BRISBANE’S HOTTEST GROWTH SUBURBS FOR 2019:
Mt Gravatt East
(Source: The Price Predictor Index)
Originally published as Brisbane’s hottest suburbs revealed
One capital city holds steady as others record price falls
Nearly every major capital city showed price falls, according to the latest weekly property market data, with the exception of one which held steady.
Combined, the daily home value index fell by 0.2 of a percentage point in the week ending 19 May, CoreLogic’s Property Market Indicator data showed.
Brisbane was the only capital city not to record a value fall, holding steady.
Meanwhile, Sydney, Melbourne, Adelaide andall recorded declines, with Sydney falling the most at 0.3 of a percentage point, Melbourne declining by 0.2 of a percentage point, and then both Adelaide and Perth falling only by 0.1 of a percentage point.
The monthly index was down by 0.8 of a percentage point. It fell by 9 per cent for the year. Sydney, Melbourne and Perth recorded the highest declines for the year at 11.2 per cent, 10.2 per cent and 8.4 per cent, respectively.
New listing volumes were down, albeit to a lesser degree than the week prior, with nearly every single capital city recording a decline, except for Darwin, which held steady, resulting in a combined capital city loss of 22.4 per cent.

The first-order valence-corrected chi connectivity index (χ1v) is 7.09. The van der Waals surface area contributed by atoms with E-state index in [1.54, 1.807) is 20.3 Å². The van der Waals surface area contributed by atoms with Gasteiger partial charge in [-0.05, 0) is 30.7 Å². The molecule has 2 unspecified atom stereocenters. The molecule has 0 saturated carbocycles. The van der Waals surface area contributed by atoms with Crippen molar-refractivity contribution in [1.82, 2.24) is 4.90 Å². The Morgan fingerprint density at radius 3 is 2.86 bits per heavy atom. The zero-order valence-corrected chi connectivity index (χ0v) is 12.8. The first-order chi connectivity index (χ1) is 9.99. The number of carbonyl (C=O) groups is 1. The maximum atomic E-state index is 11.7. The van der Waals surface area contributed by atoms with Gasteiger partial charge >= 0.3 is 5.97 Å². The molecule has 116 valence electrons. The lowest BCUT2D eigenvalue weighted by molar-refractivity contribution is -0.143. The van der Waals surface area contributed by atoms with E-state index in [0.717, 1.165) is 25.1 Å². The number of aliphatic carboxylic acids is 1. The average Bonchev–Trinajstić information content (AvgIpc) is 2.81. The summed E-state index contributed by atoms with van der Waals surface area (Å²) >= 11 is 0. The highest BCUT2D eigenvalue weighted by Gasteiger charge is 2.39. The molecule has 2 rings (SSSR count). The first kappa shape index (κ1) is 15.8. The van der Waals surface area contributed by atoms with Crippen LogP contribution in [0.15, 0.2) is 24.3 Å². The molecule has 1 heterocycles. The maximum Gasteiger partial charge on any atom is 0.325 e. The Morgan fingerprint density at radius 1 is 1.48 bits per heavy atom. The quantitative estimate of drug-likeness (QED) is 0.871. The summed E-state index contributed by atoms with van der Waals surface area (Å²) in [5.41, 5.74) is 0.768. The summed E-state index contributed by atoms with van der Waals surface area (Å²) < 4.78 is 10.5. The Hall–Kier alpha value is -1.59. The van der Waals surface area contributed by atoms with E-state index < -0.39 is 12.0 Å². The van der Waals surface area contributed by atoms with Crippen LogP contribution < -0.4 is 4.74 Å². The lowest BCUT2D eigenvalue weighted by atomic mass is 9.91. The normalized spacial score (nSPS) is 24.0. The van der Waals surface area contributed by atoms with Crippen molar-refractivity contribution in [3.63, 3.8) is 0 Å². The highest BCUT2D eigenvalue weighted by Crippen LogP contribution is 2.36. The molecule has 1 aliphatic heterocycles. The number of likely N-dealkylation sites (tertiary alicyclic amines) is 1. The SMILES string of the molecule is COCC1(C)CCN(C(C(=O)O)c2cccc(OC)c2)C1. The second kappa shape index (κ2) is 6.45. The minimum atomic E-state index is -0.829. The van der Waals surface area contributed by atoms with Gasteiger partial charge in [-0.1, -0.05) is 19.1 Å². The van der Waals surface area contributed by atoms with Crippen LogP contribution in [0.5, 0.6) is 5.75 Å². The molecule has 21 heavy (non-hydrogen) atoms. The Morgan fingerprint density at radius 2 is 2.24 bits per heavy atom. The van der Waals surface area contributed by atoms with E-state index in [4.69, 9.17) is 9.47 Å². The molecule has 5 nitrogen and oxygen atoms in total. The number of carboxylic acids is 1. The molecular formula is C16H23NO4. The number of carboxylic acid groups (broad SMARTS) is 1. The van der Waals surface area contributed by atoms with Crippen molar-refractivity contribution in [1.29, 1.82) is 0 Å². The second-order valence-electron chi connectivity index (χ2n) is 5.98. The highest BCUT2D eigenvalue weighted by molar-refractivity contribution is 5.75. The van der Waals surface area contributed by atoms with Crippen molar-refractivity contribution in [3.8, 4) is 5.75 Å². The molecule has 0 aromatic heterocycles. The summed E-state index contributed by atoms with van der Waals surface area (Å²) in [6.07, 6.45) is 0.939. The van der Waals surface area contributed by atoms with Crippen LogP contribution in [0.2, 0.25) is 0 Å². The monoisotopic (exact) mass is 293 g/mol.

The largest declines were seen in Sydney at 28.7 per cent (making last week 13 weeks of new listing declines in a row), Melbourne at 26.4 per cent, Perth at 19.1 per cent, Brisbane at 18.5 per cent, Hobart at 12.3 per cent, Canberra at 18.1 per cent and Adelaide with the smallest decline again at 2.6 per cent.
Houses were again more popular than units, and the average time for houses on market rose in nearly every capital city, except for Brisbane, where it held steady, and Hobart, where figures declined.
Hobart was the capital city with the fastest time on market for houses at 38 days, followed by Melbourne and Canberra at 45 and 50 days, respectively; while Darwin, Perth and Brisbane had the slowest time on market at 90 days, 77 days and 71 days, respectively.
For units, Hobart was again the fastest at 34 days, while Darwin, Perth and Brisbane were again the slowest at 105, 82 and 71 days, respectively.
Vendor discounting was between 5.5 per cent and 8.2 per cent for houses across most capital cities and between 7 per cent and 10.3 per cent for units.
Canberra was the low-end exception for both houses and units at a respective 4 per cent and 5.3 per cent.
Darwin was again the high-end exception for houses and units at 9 per cent and 13.7 per cent, respectively.
The southeast Queensland suburbs where vendors are discounting their sale prices
The southeast Queensland suburbs where vendors are discounting their sale price by the largest percentages have been revealed.